There are women left in the world, but not many, and those who are left don’t have much need of men.  Some have grandchildren of their own to look after.  Some are hold up somewhere using the kybernet to communicate with what’s left of mankind, some still trying to find a cure.

It wasn’t long after people began theorizing that sub atomic particles could communicate with each other regardless of constraints of time or space than people began developing a way to communicate on the sub atomic level, allowing computers to exchange information without wires or radio transmission, even through space without the constraint of c2, the Speed of light.

This way, humans on earth could communicate, in real time, with the human colonists on Mars.  There were less than three thousand people on Mars when the virus broke out.  There are almost forty thousand now.  They live completely separately from the humans on Earth.  Any interaction carried the risk of the virus infecting the Martian population, which would spell the end of mankind.  The last uninfected human beings in the universe live on Mars, and they are growing and prospering, turning Mars into a beautiful living planet again, like it once was.  Humans lived, grew up, fell in love, had children, grew old and died agian, but only on Mars.

“I’m gonna be a little boy forever.” Tyler said.  “FOREVER!” he shouted in the winds, with an impossibly happy look on his face.  “Forever,” Marcus said, with a tear in his eye.

By instinct, Marc knew where to stop.  He lowered the mainsil and tied it to the boom.  He pulled fried eggplant, tomato and pepper sandwiches out of the cooler, so he and Tyler could eat in the cool breeze.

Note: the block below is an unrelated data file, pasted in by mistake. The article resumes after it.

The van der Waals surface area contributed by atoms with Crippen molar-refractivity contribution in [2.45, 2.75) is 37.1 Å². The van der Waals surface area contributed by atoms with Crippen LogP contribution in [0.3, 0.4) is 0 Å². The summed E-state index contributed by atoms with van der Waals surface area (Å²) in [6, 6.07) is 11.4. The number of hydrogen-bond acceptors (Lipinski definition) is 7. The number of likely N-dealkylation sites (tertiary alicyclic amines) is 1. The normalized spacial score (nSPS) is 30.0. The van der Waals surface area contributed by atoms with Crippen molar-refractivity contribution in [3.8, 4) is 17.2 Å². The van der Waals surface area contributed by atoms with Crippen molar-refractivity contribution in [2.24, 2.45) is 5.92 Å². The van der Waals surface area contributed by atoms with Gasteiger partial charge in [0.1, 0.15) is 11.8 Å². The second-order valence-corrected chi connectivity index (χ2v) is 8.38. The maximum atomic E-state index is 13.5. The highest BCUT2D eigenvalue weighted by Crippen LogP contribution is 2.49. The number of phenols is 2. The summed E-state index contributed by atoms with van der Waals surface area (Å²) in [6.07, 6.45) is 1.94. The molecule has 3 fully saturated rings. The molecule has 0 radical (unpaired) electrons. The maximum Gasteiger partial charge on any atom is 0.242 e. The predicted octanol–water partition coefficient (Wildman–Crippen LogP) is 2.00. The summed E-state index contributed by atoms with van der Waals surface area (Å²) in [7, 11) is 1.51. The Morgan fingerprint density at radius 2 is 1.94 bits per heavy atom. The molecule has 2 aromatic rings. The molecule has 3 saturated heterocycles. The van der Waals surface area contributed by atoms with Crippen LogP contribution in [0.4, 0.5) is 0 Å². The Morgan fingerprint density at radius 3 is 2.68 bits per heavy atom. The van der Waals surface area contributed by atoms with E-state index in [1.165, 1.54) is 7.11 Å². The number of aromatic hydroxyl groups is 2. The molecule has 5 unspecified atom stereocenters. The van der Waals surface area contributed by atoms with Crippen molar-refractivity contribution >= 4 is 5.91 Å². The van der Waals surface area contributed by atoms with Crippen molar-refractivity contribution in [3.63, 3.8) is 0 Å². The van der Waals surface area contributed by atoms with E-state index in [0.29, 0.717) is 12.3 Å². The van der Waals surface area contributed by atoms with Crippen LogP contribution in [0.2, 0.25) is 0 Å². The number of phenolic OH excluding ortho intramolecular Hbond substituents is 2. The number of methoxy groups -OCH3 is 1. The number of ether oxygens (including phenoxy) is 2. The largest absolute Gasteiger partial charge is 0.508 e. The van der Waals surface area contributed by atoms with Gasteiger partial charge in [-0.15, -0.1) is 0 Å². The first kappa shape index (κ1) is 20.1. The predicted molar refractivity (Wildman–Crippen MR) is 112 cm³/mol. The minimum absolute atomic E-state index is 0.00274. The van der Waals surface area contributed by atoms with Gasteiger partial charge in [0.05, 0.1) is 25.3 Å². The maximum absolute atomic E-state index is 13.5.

“Is this the spot?” Tyler said.  “I think so,” Marc said.  He’s been knowing where to stop for seven hundred years.  He knew even before the disease, but now he knows weeks before when his friends are returning.  They speek to him in his sleep.

“What does it sound like,” Tyler said, “when they sing to you?”

“Do you know what it sounds like when you can hear their song through the hull of the skiff?”  Marc asked.  “It’s like that, only louder, and longer, and only when I sleep.”

“What do you think they say in their songs?” Tyler asked.”

“I think they say, ‘hello friend.  I’m coming soon.  I missed you.’” Marc said.  The old ones sign to me first, then the younger ones, then the younger ones become the older ones, and the new younger ones are born.  The older ones teach the younger ones the song, and tell them about their friend in the boat.”

“There was a time when men hunted whales.  They cooked down their bodies to make lamp oil.  They used their teeth to make women’s corsets.”  Marc thought it was important for Tyler to know the whole history.

“Whale teeth are like giant feathers, they strain the tiny shrimps they eat of the water.” Tyler added.  

“That’s right.  It’s called ‘Baleen’ and they used that to make girdles for women so they wouldn’t look fat.”  Marc grinned while Tyler puffed out his cheeks and stuck out his belly like the photos of fat women he’d seen.  Tyler could barely remember meeting any women ever.  What he knew about people he knew mostly from photographs.